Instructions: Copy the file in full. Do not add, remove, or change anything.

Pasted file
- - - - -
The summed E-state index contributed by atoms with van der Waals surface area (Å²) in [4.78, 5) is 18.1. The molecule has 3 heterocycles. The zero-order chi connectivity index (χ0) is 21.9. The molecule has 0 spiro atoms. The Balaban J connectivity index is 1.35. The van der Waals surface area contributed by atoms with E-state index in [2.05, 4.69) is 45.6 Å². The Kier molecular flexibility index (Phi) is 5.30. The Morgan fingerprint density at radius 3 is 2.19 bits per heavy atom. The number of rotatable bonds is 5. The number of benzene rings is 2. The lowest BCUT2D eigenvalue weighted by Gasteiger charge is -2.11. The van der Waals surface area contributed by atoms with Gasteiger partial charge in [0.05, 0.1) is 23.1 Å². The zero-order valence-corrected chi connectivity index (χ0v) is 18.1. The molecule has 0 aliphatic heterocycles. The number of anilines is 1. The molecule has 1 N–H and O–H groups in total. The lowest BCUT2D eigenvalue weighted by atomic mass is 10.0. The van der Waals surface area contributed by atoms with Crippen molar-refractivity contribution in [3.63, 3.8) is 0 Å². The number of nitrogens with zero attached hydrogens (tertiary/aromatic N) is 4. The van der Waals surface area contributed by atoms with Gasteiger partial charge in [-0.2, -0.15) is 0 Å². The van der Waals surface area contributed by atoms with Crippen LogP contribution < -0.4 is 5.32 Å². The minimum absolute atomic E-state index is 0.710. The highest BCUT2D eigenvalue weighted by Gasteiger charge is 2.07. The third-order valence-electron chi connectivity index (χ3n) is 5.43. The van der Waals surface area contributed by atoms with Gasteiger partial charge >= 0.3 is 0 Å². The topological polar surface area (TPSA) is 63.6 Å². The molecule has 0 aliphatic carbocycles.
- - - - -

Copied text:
The summed E-state index contributed by atoms with van der Waals surface area (Å²) in [4.78, 5) is 18.1. The molecule has 3 heterocycles. The zero-order chi connectivity index (χ0) is 21.9. The molecule has 0 spiro atoms. The Balaban J connectivity index is 1.35. The van der Waals surface area contributed by atoms with E-state index in [2.05, 4.69) is 45.6 Å². The Kier molecular flexibility index (Phi) is 5.30. The Morgan fingerprint density at radius 3 is 2.19 bits per heavy atom. The number of rotatable bonds is 5. The number of benzene rings is 2. The lowest BCUT2D eigenvalue weighted by Gasteiger charge is -2.11. The van der Waals surface area contributed by atoms with Gasteiger partial charge in [0.05, 0.1) is 23.1 Å². The zero-order valence-corrected chi connectivity index (χ0v) is 18.1. The molecule has 0 aliphatic heterocycles. The number of anilines is 1. The molecule has 1 N–H and O–H groups in total. The lowest BCUT2D eigenvalue weighted by atomic mass is 10.0. The van der Waals surface area contributed by atoms with Crippen molar-refractivity contribution in [3.63, 3.8) is 0 Å². The number of nitrogens with zero attached hydrogens (tertiary/aromatic N) is 4. The van der Waals surface area contributed by atoms with Gasteiger partial charge in [-0.2, -0.15) is 0 Å². The van der Waals surface area contributed by atoms with Crippen LogP contribution < -0.4 is 5.32 Å². The minimum absolute atomic E-state index is 0.710. The highest BCUT2D eigenvalue weighted by Gasteiger charge is 2.07. The third-order valence-electron chi connectivity index (χ3n) is 5.43. The van der Waals surface area contributed by atoms with Gasteiger partial charge >= 0.3 is 0 Å². The topological polar surface area (TPSA) is 63.6 Å². The molecule has 0 aliphatic carbocycles.